1H-NMR (500 MHz, in CDCl3): δ 1.14 (3H, d, J = 6.9 Hz, Me-16), 1.19 (3H, d, J = 6.9 Hz, Me-17), 1.22 (6H, s, Me-18 and Me-19), 1.58 (2H, m, H-3), 1.72 (2H, m, H-2), 2.78 (2H, t, J = 6.3 Hz, H-1), 2.90 (1H, sept., J = 6.9 Hz, H-15), 6.78 (1H, s, H-14), 7.02 (1H, d, J = 7.0 Hz, H-7), 7.43 (1H, d, J = 7.0 Hz); 13C-NMR (125 MHz, in CDCl3): 18.5 (C-2), 20.6 (C-16 and C-17), 27.6 (C-1), 31.8 (C-18 and C-19), 32.4 (C-15), 34.0 (C-4), 38.0 (C-3), 126.5 (C-7), 128.4 (C-9), 129.8 (C-6), 131.6 (C-14), 134.6 (C-10), 139.7 (C-13), 140.4 (C-8), 148.8 (C-5), 152.9 (C-11), 161.2 (C-12).
1H-NMR (500 MHz, in CDCl3); δ 0.92 and 0.95 (each 3H, s, Me-18 and Me-19), 1.17 (3H, s, Me-20), 1.22 (1H, m, H-3), 1.25 and 1.26 (each 3H, d, J = 7.0 Hz, Me-16 and Me-17), 1.33 (1H, d, J = 12.0 and 2.2 Hz, H-5), 1.37 (1H, m, H-1),1.48 (1H, m, H-3) 1.58 (1H, dt, J = 13.9 and 3.4 Hz, H-2), 1.68 (1H, brd, J = 12.9 Hz, H-6), 1.72 (1H, m, H-2), 1.88 (1H, tdd, J = 13.2, 7.4, and 1.8 Hz, H-6), 2.14 (1H, brd, J = 12.5 Hz, H-1), 2.80 (1H, dd, J = 11.4 and 7.4 Hz, H-7), 2.88 (1H, ddd, J = 11.4 and 7.4 Hz, H-7), 3.20 (1H, sept., J = 6.9 Hz, H-15), 5.34 (s, OH), 6.69 (1H, s, H-11), 6.86 (1H, s, H-14), 13C-NMR (125 MHz, in CDCl3): δ 20. 1(C-2), 20.4 (C-6), 22.7 (C-19), 23.7 (C-16), 23.8 (C-17), 26.2 (C-20), 27.7 (C-15), 31.0 (C-7), 33.4 (C-18), 34.5 (C-4), 38.8 (C-10), 40.0 (C-1), 42.8 (C-3), 51.5 (C-5), 111.8 (C-11), 127.5 (C-14), 127.8 (C-8), 132.5 (C-13), 149.5 (C-9), 151.8 (C- 12).
1H-NMR (500 MHz, in CDCl3): δ 1.18 and 1.21 (each 3H, d, J = 6.9 Hz, Me-16 and Me-17), 1.15, 1.30 and 1.30 (each 3H, s, Me-18, Me-19 and Me-20), 1.20 and 1.44 (1H, m, H-3), 1.67 and 1.86 (each 1H, m, H-2), 2.64 (1H, brs, H-5), 2.97 (1H, ddd, J = 10.7, 3.6 and 1.3 Hz, H-1), 3.10 (1H, dsept., J = 6.9 and 0.8 Hz, H-15), 6.26 (1H, s, H-7), 6.91 (1H, brs, H-14), 7.66 (s, 11-OH); 13C-NMR (125 MHz, in CDCl3): δ 19.3 (C-2), 22.7 (C-20), 22.7 (C-16), 22.8 (C-17), 22.8 (C-19), 28.1 (C- 15), 33.0 (C-4), 33.6 (C-18), 38.3 (C-1), 42.7 (C-3), 43.5 (C-10), 63.1 (C-5), 126.7 (C-9), 135.1 (C-7), 137.5 (C-14), 140.0 (C-8), 145.1 (C-11), 146.2 (C- 13), 182.7 (C-12), 201.7 (C-6).
1H-NMR (500 MHz, in CDCl3); δ 1.37 (6H, d, J = 6.9 Hz Me-16 and Me-17), 1.47 (6H, s, Me-18 and Me-19), 2.09 (2H, t, J = 6.8 Hz, H-3), 2.94 (2H, t, J = 6.8 Hz, H-2), 3.47 (1H, sept., J = 6.9 Hz, H-15), 6.89 (brs, 11-OH), 7.28 (1H, s, H-14), 7.33 (1H, d, J = 8.6 Hz, H-6), 7.95 (1H, d, J = 8.6 Hz, H-7), 10.73 (s, 11-OH), 13C-NMR (125 MHz, in CDCl3): δ 22.0 (C-16 and C-17), 27.4 (C-15), 29.6 (C-18 and C-19), 35.5 (C-3), 36.2 (C-2), 118.5 (C-14), 120.0 (C-11), 120.1 (C-6), 126.7 (C-10), 127.7 (C-9), 128.4 (C-8), 136.6 (C-13), 137.8 (C-7), 148.2 (C-12), 158.3 (C-5), 204.3 (C-1).
1H-NMR (500 MHz, in CDCl3): δ 1.29 (6H, d, J = 7.0 Hz, Me-16 and Me-17), 1.30 (6H, s, Me-18 and Me-19), 1.79 (4H, m, H-2 and H-3), 3.20 (2H, t, J = 6.4 Hz), 3.37 (1H, sept., J = 6.5 Hz, H-15), 7.71 (1H, d, J = 8.2 Hz, H-6), 7.97 (1H, d, J = 8.2 Hz, H-7), 7.82 (1H, s, 12-OH); 13C-NMR (125 MHz, in CDCl3): 19.2 (C-2), 19.9 (C-16 and C-17), 24.5 (C-15), 30.0 (C-1), 31.8 (C-18 and C-19), 37.8 (C-3), 123.8 (C-13), 125.1 (C-7), 126.5 (C-9), 132.8 (C-8), 133.4 (C-6), 140.7 (C-4), 152.5 (C-10), 153.3 (C-12), 183.4 (C-11), 184.6 (C-14).
1H-NMR (500 MHz, in CDCl3): δ 0.84 and 0.87 (each 3H, s, Me-18 and Me-19), 1.11 (3H, t, J = 5.9 Hz, Me-2′), 1.12 and 1.15 (each 3H, d, J = 7.1 Hz, Me-16 and Me-17), 1.13 (3H, s, Me-20), 1.13 (1H, overlap, H-1), 1.17 (1H, overlap, H-3), 1.29 (1H, m, H-6), 1.39 (1H, brd, J = 13.1 Hz, H-3), 1.47 (1H, dt, J = 14.0, 3.5 Hz, H-2), 1.57 (1H, d, J = 12.8 Hz, H-8), 1.64 (1H, m, H-2), 1.93 (1H, d, J = 14.1 Hz, H-14), 2.60 (1H, brd, J = 13.1 Hz, H-1), 3.10 (1H, sept., J = 7.1 Hz, H-15), 3.61 (2H, m, H-1′), 4.35 (1H, dd, J = 3.2 and 1.6 Hz, H-7); 13C-NMR (125 MHz, in CDCl3): 15.5 (C-2′), 18.5 (C-2), 18.7 (C-16 and C-17), 18.8 (C-20), 21.5 (C-19), 22.8 (C-6), 23.4 (C-15), 32.5 (C-18), 33.0 (C-4), 35.2 (C-1), 38.9 (C-10), 40.5 (C-5), 45.2 (C-5), 65.0 (C-1′), 68.6 (C-7), 124.8 (C-13), 141.2 (C-8), 146.9 (C-9), 150.2 (C-12), 184.0 (C-11), 186.1 (C-14).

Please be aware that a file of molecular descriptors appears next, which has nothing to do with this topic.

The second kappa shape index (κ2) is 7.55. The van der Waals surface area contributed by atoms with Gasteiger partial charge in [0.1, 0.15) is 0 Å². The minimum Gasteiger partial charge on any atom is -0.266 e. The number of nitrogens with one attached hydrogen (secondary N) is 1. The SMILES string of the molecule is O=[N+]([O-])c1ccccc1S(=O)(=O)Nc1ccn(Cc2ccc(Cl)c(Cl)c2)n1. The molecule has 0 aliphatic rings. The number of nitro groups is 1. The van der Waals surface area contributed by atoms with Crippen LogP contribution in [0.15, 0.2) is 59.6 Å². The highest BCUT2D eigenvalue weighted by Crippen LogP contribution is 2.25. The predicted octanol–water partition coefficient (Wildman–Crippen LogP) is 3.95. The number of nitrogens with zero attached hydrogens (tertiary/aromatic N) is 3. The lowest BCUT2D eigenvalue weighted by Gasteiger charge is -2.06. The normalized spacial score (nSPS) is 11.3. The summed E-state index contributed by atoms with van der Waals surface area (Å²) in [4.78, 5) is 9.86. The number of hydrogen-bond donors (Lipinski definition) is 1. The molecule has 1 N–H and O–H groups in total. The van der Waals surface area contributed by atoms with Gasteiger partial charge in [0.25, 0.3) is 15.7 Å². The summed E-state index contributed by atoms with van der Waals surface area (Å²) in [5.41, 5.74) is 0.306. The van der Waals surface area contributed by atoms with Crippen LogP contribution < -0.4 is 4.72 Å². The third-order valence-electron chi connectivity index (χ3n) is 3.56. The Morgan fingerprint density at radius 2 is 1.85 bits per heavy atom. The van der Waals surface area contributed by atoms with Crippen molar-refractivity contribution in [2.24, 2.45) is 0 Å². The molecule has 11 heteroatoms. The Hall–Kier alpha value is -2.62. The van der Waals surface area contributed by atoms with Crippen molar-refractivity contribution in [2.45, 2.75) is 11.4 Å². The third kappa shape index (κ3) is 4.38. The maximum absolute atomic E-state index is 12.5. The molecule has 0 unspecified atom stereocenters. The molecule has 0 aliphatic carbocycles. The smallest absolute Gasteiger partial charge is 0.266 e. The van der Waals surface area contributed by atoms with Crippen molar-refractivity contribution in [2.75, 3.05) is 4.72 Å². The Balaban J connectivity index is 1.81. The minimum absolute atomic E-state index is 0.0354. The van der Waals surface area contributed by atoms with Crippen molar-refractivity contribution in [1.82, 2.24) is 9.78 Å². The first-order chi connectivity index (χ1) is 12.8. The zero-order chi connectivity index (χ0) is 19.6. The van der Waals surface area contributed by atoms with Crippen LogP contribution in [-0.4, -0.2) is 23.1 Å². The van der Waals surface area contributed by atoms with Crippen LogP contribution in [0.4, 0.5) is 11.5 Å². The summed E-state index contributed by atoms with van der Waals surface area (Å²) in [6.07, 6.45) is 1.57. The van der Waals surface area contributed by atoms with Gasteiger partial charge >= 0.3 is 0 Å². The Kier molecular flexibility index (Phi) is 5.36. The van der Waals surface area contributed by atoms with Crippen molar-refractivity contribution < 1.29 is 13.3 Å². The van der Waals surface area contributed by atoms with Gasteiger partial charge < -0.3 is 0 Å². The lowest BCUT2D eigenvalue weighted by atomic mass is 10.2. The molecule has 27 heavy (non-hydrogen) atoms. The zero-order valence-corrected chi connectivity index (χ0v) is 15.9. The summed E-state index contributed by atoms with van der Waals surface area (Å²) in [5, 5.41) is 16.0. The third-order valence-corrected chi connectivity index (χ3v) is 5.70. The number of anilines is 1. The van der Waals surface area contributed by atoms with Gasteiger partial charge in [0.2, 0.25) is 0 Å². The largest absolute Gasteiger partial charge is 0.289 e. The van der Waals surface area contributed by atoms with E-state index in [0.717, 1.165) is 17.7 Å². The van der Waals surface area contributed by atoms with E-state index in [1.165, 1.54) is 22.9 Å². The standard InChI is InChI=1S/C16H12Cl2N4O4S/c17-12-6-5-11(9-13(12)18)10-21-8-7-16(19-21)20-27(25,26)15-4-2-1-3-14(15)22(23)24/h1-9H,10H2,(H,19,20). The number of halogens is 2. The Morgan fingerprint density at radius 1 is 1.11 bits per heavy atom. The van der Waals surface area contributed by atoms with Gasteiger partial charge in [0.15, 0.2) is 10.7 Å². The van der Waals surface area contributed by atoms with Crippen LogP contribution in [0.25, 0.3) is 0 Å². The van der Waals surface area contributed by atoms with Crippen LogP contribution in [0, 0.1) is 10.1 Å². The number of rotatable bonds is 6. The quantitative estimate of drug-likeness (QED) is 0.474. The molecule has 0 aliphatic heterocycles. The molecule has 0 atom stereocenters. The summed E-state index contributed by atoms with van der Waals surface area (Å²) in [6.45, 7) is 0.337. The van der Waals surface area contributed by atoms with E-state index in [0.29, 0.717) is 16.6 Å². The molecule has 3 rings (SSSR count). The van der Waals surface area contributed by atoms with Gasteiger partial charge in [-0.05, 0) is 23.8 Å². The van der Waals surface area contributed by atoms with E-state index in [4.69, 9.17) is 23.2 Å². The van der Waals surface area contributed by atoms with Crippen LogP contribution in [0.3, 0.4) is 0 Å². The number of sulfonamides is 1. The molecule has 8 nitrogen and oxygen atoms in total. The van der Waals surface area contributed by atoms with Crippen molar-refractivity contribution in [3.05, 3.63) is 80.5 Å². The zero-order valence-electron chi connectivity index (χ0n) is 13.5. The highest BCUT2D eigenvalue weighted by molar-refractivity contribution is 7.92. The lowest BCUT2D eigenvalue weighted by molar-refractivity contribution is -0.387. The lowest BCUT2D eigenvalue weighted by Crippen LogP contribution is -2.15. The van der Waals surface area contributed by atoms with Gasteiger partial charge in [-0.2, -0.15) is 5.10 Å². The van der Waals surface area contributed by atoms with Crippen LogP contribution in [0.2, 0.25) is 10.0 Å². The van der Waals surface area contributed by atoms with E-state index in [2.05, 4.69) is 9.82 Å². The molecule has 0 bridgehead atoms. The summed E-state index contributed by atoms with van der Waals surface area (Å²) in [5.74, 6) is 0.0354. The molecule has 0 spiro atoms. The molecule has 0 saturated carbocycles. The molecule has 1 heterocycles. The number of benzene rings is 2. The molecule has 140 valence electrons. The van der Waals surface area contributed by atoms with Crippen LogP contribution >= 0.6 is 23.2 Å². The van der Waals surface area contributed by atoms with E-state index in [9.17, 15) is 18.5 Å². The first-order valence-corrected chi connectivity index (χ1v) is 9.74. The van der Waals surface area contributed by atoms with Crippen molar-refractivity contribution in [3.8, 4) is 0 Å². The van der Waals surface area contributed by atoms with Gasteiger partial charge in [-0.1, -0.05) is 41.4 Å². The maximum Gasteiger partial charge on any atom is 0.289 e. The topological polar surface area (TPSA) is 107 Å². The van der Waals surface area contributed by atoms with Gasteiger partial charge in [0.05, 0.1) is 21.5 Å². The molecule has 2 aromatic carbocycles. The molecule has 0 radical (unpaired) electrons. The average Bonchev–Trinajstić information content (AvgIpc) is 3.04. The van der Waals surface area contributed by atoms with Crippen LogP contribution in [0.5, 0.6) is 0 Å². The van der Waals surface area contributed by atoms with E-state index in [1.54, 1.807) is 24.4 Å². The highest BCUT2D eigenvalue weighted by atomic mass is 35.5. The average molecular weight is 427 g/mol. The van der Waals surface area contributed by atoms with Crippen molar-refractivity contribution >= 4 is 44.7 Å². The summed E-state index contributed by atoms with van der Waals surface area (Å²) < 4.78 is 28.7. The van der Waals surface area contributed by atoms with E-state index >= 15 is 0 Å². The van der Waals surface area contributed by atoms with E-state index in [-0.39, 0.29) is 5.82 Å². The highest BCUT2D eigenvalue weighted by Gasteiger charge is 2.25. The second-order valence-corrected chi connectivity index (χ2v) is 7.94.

1H-NMR (500 MHz, in CDCl3): δ 0.80 and 0.81 (each 3H, s, Me-18 and Me-19), 1.17 and 1.22 (each 3H, d. J = 6.9 Hz, Me-16 and Me-17), 1.27 and 2.4 (each 1H, m, H-3), 1.42 and 1.69 (each 1H, m, H-2), 2.33 (3H, s, H-20), 2.80 (1H, ddd, J = 14.0, 6.2 and 2.3 Hz, H-1), 3.03 (1H, dsept, J = 6.7 and 0.7 Hz, H-15), 3.61 (1H, dt, J = 2.1 and 13.1 Hz, H-1), 4.53 (s, 11-OH), 6.91 and 7.07 (1H, d, J = 7.6 Hz, H-7 and H-6), 6.97 (1H, d, J = 0.5 Hz, H-14); 13C-NMR (125 MHz, in CDCl3): 21.1 (C-16), 21.4 (C-20), 21.5 (C-18), 22.1 (C-17), 23.5 (C-2), 26.9 (C-1), 27.1 (C-15), 28.0 (C-19), 39.0 (C-4), 42.9 (C-3), 84.3 (C-11), 126.7 (C-7), 129.1 (C-8), 130.1 (C-6), 137.3 (C-5), 139.3 (C-9), 140.4 (C-14), 141.0 (C-13), 143.3 (C-10), 206.18 (C-12).
1H-NMR(500 MHz, in CDCl3): δ 1.29 (6H, d, J = 7.0 Hz, Me-16 and Me-17), 1.60 and 1.70 (each 3H, s, Me-18 and Me-19), 1.65 (2H, m, H-3), 2.15 (2H, q, J = 8.2 Hz, H-2), 2.42 (3H, s, Me-20), 3.16 (2H, brt, J = 8.2 Hz, H-1), 3.37 (1H, sept., J = 6.5 Hz, H-15), 5.27 (1H, t, J = 6.9 Hz, H-3), 7.47 (1H, d, J = 7.9 Hz, H-6), 7.83 (1H, s, 12-OH), 7.93 (1H, J = 7.9 Hz, H-7); 13C-NMR (125 MHz, in CDCl3): 17.6 (C-19), 19.9 (C-18 and C-19), 20.4 (C-20), 24.6 (C-15), 27.1 (C-1), 30.3 (C-2), 38.5 (C-3), 124.7 (C-13), 125.5 (C-7), 126.2 (C-9), 132.8 (C-8), 136.3 (C-6), 143.3 (C-5), 144.4 (C-10), 145.6 (C-4), 153.3 (C-12), 183.4 (C-11), 184.5 (C-14).
Our results showed that the root of S. rhytidea contained different types of abietane and rearranged abietane diterpenoids. Biological properties of some of these compounds have been reported previously. Accordingly, S. rhytidea could be considered as a new and rich source of natural agents for the treatment of cancer, malaria, and microbial strains.
Analysis and interpretation of data: by FE, MM and NH. All authors read and approved the final manuscript.
Financial support by the University of Sistan & Baluchestan Research Council is gratefully acknowledged. All spectra were performed at the Department of Pharmaceutical Sciences, Division of Pharmaceutical Biology, University of Basel. The kind assistance of Prof. M. Hamburger, Dr. S.N. Ebrahimi, and all other staff is gratefully appreciated.
The authors declare that they have no competing interests.